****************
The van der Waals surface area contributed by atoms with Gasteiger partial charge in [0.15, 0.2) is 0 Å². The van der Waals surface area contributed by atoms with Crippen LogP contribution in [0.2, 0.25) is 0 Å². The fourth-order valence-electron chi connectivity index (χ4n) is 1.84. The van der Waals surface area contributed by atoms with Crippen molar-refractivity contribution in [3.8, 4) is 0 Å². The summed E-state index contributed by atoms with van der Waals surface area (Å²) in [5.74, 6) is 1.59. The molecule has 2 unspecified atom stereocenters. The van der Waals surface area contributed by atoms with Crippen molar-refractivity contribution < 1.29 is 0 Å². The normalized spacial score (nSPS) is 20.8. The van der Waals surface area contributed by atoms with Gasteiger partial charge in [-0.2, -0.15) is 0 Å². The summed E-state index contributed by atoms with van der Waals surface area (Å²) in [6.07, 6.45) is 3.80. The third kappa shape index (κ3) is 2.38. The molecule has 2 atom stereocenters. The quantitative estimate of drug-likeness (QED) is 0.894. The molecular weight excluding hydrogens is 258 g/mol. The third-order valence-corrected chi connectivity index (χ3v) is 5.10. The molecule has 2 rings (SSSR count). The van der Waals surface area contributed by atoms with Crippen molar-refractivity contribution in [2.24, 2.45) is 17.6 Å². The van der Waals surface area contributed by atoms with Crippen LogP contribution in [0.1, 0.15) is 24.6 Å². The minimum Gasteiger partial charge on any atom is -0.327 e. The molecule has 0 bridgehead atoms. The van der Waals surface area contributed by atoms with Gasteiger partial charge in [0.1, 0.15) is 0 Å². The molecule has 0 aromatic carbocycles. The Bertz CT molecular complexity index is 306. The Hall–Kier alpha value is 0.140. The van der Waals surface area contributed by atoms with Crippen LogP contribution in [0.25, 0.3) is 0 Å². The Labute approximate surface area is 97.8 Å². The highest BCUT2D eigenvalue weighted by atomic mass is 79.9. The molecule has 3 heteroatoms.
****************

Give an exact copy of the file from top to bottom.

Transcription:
The van der Waals surface area contributed by atoms with Gasteiger partial charge in [0.15, 0.2) is 0 Å². The van der Waals surface area contributed by atoms with Crippen LogP contribution in [0.2, 0.25) is 0 Å². The fourth-order valence-electron chi connectivity index (χ4n) is 1.84. The van der Waals surface area contributed by atoms with Crippen molar-refractivity contribution in [3.8, 4) is 0 Å². The summed E-state index contributed by atoms with van der Waals surface area (Å²) in [5.74, 6) is 1.59. The molecule has 2 unspecified atom stereocenters. The van der Waals surface area contributed by atoms with Crippen molar-refractivity contribution < 1.29 is 0 Å². The normalized spacial score (nSPS) is 20.8. The van der Waals surface area contributed by atoms with Gasteiger partial charge in [-0.2, -0.15) is 0 Å². The summed E-state index contributed by atoms with van der Waals surface area (Å²) in [6.07, 6.45) is 3.80. The third kappa shape index (κ3) is 2.38. The molecule has 2 atom stereocenters. The quantitative estimate of drug-likeness (QED) is 0.894. The molecular weight excluding hydrogens is 258 g/mol. The third-order valence-corrected chi connectivity index (χ3v) is 5.10. The molecule has 2 rings (SSSR count). The van der Waals surface area contributed by atoms with Crippen molar-refractivity contribution in [2.24, 2.45) is 17.6 Å². The van der Waals surface area contributed by atoms with Crippen LogP contribution in [0.1, 0.15) is 24.6 Å². The minimum Gasteiger partial charge on any atom is -0.327 e. The molecule has 0 bridgehead atoms. The van der Waals surface area contributed by atoms with Gasteiger partial charge in [0.1, 0.15) is 0 Å². The molecule has 0 aromatic carbocycles. The Bertz CT molecular complexity index is 306. The Hall–Kier alpha value is 0.140. The van der Waals surface area contributed by atoms with Crippen LogP contribution in [0.25, 0.3) is 0 Å². The Labute approximate surface area is 97.8 Å². The highest BCUT2D eigenvalue weighted by atomic mass is 79.9. The molecule has 3 heteroatoms.